Paul Richter writes for the Los Angeles Times: "In a sweeping defense of his record, President Bush asserted Friday that his administration is leaving the Middle East a ‘freer, more hopeful and more promising place’ than when he took office.
When Bilbassy-Charters asked if he’d had any second thoughts, Bush replied: "I’m sure there will be. I mean, there’s been some disappointments."
Q. "Like what?"
Bush: "Well, like, Abu Ghraib was a terrible disappointment. And admittedly, I wasn’t there on the site, but I was the Commander-in-Chief of a military where these disgraceful acts took place that sent the absolute wrong image about America and our military.
If Bush is merely saying that Abu Ghraib was sending a message to the world that was inconvenient to the US, that "Dang, it’s too bad word got out about this," then it’s hard to disagree with his statement. If Bush is trying to claim that Abu Ghraib somehow didn’t represent his administration, that this was a "rogue operation" of some sort, ‘fraid not.
On March 11, 2008, House democrats (sic) failed to garner enough votes to override President Bush’s veto of a bill that would have made it illegal for the CIA to use brutal "interrogation" techniques to extract information from suspected terrorists. The vote was 225 to 188, missing the two-thirds majority needed by 51 votes.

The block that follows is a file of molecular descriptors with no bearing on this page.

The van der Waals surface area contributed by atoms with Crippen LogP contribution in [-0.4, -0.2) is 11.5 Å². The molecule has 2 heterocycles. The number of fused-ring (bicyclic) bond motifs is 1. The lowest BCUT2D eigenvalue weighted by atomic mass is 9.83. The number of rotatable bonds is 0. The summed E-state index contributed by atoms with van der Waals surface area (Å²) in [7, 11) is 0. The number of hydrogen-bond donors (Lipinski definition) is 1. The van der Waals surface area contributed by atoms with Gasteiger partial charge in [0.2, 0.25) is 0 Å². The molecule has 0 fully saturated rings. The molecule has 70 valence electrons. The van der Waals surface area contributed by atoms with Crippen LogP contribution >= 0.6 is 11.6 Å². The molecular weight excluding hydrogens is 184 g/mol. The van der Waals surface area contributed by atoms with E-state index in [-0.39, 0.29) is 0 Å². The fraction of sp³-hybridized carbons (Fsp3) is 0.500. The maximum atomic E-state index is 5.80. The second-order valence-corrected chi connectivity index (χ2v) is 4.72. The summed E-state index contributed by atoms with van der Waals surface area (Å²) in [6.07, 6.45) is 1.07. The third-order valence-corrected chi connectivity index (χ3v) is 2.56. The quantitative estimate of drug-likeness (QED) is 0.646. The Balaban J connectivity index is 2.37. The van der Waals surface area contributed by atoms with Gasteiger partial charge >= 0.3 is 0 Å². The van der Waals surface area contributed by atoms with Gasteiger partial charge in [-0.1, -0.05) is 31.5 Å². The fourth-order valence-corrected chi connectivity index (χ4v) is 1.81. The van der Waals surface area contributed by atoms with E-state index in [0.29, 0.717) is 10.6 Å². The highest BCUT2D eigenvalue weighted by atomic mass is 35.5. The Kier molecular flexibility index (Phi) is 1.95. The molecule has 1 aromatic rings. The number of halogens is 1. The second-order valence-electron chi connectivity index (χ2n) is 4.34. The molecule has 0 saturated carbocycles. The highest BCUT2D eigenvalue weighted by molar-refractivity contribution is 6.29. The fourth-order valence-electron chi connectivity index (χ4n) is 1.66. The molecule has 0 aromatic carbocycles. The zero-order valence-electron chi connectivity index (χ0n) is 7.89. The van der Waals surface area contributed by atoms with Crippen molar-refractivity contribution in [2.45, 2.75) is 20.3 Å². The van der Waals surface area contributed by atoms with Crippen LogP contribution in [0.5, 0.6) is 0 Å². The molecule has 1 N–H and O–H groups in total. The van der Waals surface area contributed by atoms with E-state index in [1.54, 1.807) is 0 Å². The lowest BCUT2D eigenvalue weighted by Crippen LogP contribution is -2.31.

Yes, the vote was a clear majority, good for those 225 Congresspeople, but 188 of them showed themselves to be as morally bankrupt as their President demonstrated himself to be. No, Abu Ghraib may not represent America as a whole, but it most certainly represents a substantial group of Americans.
Does Abu Ghraib represent the US military?
Sen. Carl Levin (D-MI) said he found the Pentagon report “very troubling” would hold hearings on how the SERE training methods “migrated” into Iraq and Guantanamo as the basis for interrogation. “They were put to a purpose that was never intended,” he said. [emphasis added]
Unfortunately again, the answer is that while Abu Ghraib does not represent the whole of the US military, substantial sections are so corrupted that again, the term "morally bankrupt" is appropriate.
Q. "But some say, sir, that the removal of Saddam Hussein has bolstered Iran and make emergent as a regional superpower."
Bush: "I disagree completely with that. I think the emergence of a democratic and stable Iraq on Iran’s border is in the — will help more likely keep the peace vis-à-vis Iran in the Middle East.. . . "
Erm, Iran has been greatly strengthened by the US invasion of Iraq, says the Jerusalem Post.
And from the Asia Times:
In short, Bush had from the first facilitated the very event he warned would be a disastrous consequence of a US withdrawal from Iraq: the takeover of a large part of the country by an Iranian-backed militia. And while Bush contrasts the promise of democracy in Iraq with the tyranny in Iran, there is now substantially more personal freedom in Iran than in southern Iraq.
Not sure if calling Iran a "regional superpower" is entirely appropriate, but calling Iraq an emerging "democratic and stable" country is, well, it’s a nice idea, says Americans, but "61 per cent of respondents think Iraq will probably never become a stable democracy."
Bush’s attempt to whitewash history is running headlong into the reality of the situation.